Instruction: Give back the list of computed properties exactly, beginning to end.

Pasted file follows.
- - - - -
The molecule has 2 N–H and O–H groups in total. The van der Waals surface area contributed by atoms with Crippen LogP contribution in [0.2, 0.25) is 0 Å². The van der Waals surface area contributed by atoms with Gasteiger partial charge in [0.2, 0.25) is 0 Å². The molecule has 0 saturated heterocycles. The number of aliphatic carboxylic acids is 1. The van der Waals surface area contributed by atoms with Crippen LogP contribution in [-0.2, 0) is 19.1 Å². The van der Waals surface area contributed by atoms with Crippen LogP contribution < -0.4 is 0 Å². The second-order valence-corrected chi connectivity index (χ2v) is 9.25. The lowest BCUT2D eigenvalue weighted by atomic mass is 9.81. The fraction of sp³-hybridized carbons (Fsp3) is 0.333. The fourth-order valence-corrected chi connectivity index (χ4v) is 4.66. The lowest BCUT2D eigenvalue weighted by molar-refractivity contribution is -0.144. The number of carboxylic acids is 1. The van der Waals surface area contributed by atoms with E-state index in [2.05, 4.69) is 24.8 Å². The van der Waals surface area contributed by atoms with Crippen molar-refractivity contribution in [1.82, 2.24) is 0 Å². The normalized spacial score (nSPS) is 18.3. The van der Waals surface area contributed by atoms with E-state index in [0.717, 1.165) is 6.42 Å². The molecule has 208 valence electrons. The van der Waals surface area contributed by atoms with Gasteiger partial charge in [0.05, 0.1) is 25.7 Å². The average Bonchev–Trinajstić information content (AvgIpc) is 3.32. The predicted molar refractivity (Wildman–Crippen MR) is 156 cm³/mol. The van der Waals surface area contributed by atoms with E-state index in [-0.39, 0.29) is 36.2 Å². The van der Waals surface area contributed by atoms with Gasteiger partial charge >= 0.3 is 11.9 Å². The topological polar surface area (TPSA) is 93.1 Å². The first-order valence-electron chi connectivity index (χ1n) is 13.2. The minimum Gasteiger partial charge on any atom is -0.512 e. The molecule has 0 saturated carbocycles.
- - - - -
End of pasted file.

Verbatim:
The molecule has 2 N–H and O–H groups in total. The van der Waals surface area contributed by atoms with Crippen LogP contribution in [0.2, 0.25) is 0 Å². The van der Waals surface area contributed by atoms with Gasteiger partial charge in [0.2, 0.25) is 0 Å². The molecule has 0 saturated heterocycles. The number of aliphatic carboxylic acids is 1. The van der Waals surface area contributed by atoms with Crippen LogP contribution in [-0.2, 0) is 19.1 Å². The van der Waals surface area contributed by atoms with Crippen LogP contribution < -0.4 is 0 Å². The second-order valence-corrected chi connectivity index (χ2v) is 9.25. The lowest BCUT2D eigenvalue weighted by atomic mass is 9.81. The fraction of sp³-hybridized carbons (Fsp3) is 0.333. The fourth-order valence-corrected chi connectivity index (χ4v) is 4.66. The lowest BCUT2D eigenvalue weighted by molar-refractivity contribution is -0.144. The number of carboxylic acids is 1. The van der Waals surface area contributed by atoms with E-state index in [2.05, 4.69) is 24.8 Å². The van der Waals surface area contributed by atoms with Crippen molar-refractivity contribution in [1.82, 2.24) is 0 Å². The normalized spacial score (nSPS) is 18.3. The van der Waals surface area contributed by atoms with E-state index in [0.717, 1.165) is 6.42 Å². The molecule has 208 valence electrons. The van der Waals surface area contributed by atoms with Gasteiger partial charge in [0.05, 0.1) is 25.7 Å². The average Bonchev–Trinajstić information content (AvgIpc) is 3.32. The predicted molar refractivity (Wildman–Crippen MR) is 156 cm³/mol. The van der Waals surface area contributed by atoms with E-state index in [-0.39, 0.29) is 36.2 Å². The van der Waals surface area contributed by atoms with Gasteiger partial charge >= 0.3 is 11.9 Å². The topological polar surface area (TPSA) is 93.1 Å². The first-order valence-electron chi connectivity index (χ1n) is 13.2. The minimum Gasteiger partial charge on any atom is -0.512 e. The molecule has 0 saturated carbocycles.